Mr. Trump, before becoming president, did indeed have a long record of asbestos defense as a fireman who in 2012 announced that if it was not replaced by a "garbage that did not work, the World Trade Center would never burn in September 11 attacks 2001. His 1997 book "Art of Return" says asbestos "got a bad voice," arguing that efforts to forcibly remove schools and other buildings were "guided" by the mafia, "and not prompted by health concerns.

Such views agree with Russia's own long-standing view that asbestos producers are the victims of complex conspiracies initiated by greedy, mostly US law-makers who make money for asbestos-related damages and chemical companies producing alternative fire protection materials.

The Asbestos City, after more than 130 years of intensive mining, still has enough chrysotile asbestos buried in the ground to keep Uralasbest in business for at least another century, provided its customers, mainly in Asia and Africa, are in no hurry.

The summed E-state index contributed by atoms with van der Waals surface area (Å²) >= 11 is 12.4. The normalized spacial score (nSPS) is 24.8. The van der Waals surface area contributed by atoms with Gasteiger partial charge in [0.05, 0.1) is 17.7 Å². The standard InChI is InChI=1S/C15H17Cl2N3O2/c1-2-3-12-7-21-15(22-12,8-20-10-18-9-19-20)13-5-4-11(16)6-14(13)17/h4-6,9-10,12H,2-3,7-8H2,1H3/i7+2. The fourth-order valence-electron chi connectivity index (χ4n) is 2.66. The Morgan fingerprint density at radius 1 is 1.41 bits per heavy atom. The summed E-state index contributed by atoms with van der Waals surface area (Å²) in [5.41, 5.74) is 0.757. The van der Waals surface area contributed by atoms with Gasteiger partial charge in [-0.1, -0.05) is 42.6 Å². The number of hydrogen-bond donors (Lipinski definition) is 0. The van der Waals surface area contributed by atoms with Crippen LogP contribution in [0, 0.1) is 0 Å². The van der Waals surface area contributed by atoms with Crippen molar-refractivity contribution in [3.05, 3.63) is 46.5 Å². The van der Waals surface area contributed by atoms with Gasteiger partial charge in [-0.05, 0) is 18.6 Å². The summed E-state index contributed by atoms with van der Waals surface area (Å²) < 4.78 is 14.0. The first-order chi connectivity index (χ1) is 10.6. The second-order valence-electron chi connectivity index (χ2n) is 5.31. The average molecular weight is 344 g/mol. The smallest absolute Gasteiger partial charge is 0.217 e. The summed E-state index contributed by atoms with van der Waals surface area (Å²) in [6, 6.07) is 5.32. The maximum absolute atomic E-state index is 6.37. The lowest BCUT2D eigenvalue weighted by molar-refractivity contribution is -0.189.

It also has a seemingly unstable reserve of enthusiasm among the residents of the product that, according to the World Health Organization report for 2014, kills more than 107,000 people worldwide every year.

Even local doctors are completely in the program.

Igor Bragin, Chief Medical Officer at Asbestos City Hospital Complex, rejected as a "no match for reality" scientific research from 2016 that showed elevated lung cancer rates. The study, a parallel review of mortality rates in Asbestos and the surrounding Sverdlovska region, showed that "mortality rates for lung, stomach and colon cancer were statistically significantly higher in the Asbestos city." The frequency of mesothelioma, lung disease in the West blamed for asbestos, has not been studied because Russia does not record that illness separately.